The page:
Sec. but for a notched test the transition temperature is much closer to room occurs of flow stress intersects the cleavage strength. . the curve marked cto gives the temperature dependence of yield stress ture for simple tension. The ciu've qao.^ without at the same time raising Decreasing the tempera the fracture stress will favor brittle fracture. Inst. While this picture of the ductiletobrittle transition does not provide embodied in the dislocation theory. In Fig. the existence of a transition temperature is due to the difference in the way the resistances to shear and cleavage change with temperature. and increasing the strain rate both have this effect. A For an unnotched tension specimen this occurs at a quite low temperature. Davidenkov and F. Felbeck and Orowan^ were unable to produce cleavage fracture in steel plates unless the crack reached a high velocity. 4. The curve marked aj is the fracture strength or cleavage strength as a function of temperature. The relative values of these two parameters determine whether the fracture Above the transition temperature the flow will be ductile or brittle. when a curve temperature. ^ Felbeck and Orowan. it does give an easily grasped working model of the phenomenon. Extensive plastic deformation was present at the base of the crack in all cases. Tech. is the temperature dependence of the yield stress in the presence of the plastic constraint at a notch. while below the transition temperature the fracture stress is reached first.R. Transition temperature simple tension Notcti transition temperature where q « 3.). this classical theory ascribes no major effect to the role of strain rate. Phys.S. 1937. N. Temperature—>Fig. Schematic description of tran sition temperature. cit. yet recent experiments have indicated that strain rate may be more important than plastic constraint in producing brittle fracture. In agreement with available data. 71 3.S. it is drawn as a less sensitive functransition temperature tion of temperature than the yield stress. As originally proposed. Using sharp cleavage cracks as notches. Wittman. Factors which increase the critical shear stress for slip t suggested by Davidenkov and Wittman. 714] Hracture 217 The socalled classical theory of the ductiletobrittle transition was According to this concept. 300. 713. stress is reached before the fracture stress. vol. (U. p. op. These experiments could be interpreted only by confor the structural details 1 N.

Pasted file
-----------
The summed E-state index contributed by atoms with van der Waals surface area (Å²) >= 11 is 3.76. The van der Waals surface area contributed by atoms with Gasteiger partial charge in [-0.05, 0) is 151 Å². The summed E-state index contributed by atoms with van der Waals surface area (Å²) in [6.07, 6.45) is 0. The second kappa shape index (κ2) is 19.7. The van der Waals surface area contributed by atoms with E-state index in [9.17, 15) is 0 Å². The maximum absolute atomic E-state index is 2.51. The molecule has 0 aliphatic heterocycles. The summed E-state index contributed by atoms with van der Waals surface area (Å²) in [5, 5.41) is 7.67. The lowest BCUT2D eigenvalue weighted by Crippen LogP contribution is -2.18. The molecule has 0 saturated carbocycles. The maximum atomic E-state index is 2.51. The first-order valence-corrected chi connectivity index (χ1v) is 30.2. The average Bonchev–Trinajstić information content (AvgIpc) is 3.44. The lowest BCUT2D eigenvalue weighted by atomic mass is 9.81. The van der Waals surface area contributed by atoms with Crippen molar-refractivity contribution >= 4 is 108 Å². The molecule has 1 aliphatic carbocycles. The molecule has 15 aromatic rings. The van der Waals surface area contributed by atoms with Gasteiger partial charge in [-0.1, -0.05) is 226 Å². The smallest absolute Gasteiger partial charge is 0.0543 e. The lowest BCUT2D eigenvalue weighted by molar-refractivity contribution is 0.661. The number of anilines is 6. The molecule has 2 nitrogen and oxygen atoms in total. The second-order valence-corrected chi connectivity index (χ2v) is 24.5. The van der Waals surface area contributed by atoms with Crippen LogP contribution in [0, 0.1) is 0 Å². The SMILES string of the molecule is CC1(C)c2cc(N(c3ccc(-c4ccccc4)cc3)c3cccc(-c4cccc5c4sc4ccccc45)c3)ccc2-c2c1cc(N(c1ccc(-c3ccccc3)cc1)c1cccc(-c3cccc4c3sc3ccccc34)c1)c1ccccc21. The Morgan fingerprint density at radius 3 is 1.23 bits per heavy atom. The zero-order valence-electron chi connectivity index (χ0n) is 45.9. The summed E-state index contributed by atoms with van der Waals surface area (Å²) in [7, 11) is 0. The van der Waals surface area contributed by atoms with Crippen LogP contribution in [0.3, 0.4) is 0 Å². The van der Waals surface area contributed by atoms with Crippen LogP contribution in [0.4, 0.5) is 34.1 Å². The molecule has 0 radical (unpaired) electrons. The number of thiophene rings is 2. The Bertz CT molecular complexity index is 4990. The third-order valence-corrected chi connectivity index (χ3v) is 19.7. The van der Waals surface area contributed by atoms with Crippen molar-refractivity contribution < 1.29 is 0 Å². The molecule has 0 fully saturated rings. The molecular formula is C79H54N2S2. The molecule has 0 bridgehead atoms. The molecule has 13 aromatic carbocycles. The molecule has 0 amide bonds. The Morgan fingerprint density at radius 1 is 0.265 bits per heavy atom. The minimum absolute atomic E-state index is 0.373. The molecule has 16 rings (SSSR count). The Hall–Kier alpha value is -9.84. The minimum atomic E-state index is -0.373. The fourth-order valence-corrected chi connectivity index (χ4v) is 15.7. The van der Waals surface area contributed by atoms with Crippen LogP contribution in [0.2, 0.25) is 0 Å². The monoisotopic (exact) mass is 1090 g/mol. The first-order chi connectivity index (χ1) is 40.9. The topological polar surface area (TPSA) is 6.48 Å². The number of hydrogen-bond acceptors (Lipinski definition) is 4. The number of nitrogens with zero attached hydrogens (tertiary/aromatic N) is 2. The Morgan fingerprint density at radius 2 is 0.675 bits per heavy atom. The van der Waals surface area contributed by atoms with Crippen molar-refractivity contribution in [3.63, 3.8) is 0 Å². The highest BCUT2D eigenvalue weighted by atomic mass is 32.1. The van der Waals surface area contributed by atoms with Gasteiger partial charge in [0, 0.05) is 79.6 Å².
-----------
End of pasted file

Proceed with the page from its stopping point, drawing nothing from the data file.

a threedimensional fracture surface in terms of the three principal stresses For any combination of principal stresses the metal will (Ti. pp. or distortionenergy.. Dorn. Enough experimentation fracture when the limiting surface is reached. Ohio. For accurate results bulging or necking during the later This makes it difficult to obtain stages of the test must be avoided. A. 12. fracture is controlled only by the magnitude of the greatest principal Available data on ductile metals such as aluminum and magstress. Metals Park. 1945. esting to note that the yield stress of mild steel However. Most experimentation in this field has been with biaxial states of stress where one of the principal stresses is zero. Figure 714 illustrates the fracture criteria which have been most frequently proposed for fracture under a biaxial state of stress. 2 E. E. is it is inter very sensitive to Also. 3 with regard to the prediction of yielding under complex states The problem of determining general laws for the fracture of stress. nesium alloys^ and steel^ indicate that the maximumshearstress criterion 1 J. and 03. 7 is raised to the value of the fracture stress." American Society for Metals. This same approach was discussed in Chap. vol. brought about by using a notchedimpact test can be understood on this basis when it is considered that the strain rate in the impact test is about 10^ times greater than in the ordinary tension test.218 Metallurgical Fundamentals [Chap. 02. A13A24. 1948. Tubular specimens in which an axial tensile or compressive load is superimposed on the circumferential stress produced by internal pressure are ordinarily used for this type of work. strength of metals is quite difficult because fracture is so sensitive to In principle we can conceive of prior plastic straining and temperature. J. Davis. . not by plastic constraint. and additional experiments would be very worthwhile. good data for very ductile metals. Appl. Mech. The maximumshearstress criterion and the Von Mises. Fracture under Combined Stresses to fracture is The phenomenological approach concerned with uncover ing the general macroscopic laws which describe the fracture of metals under all possible states of stress. 71 5. but by the effect of high strain rate on increas sidering that the jaeld stress ing the yield stress. criterion have already been considered previously in the discussion of The maximumnormalstress criterion proposes that yielding criteria. the large increase in transition temperature that is strain rate. It is difficult to separate these two effects. has been done to realize that the fracture surface cannot be rigid but must be considered as a flexible membrane which changes shape with changes in stress and strain history. "Fracturing of Metals.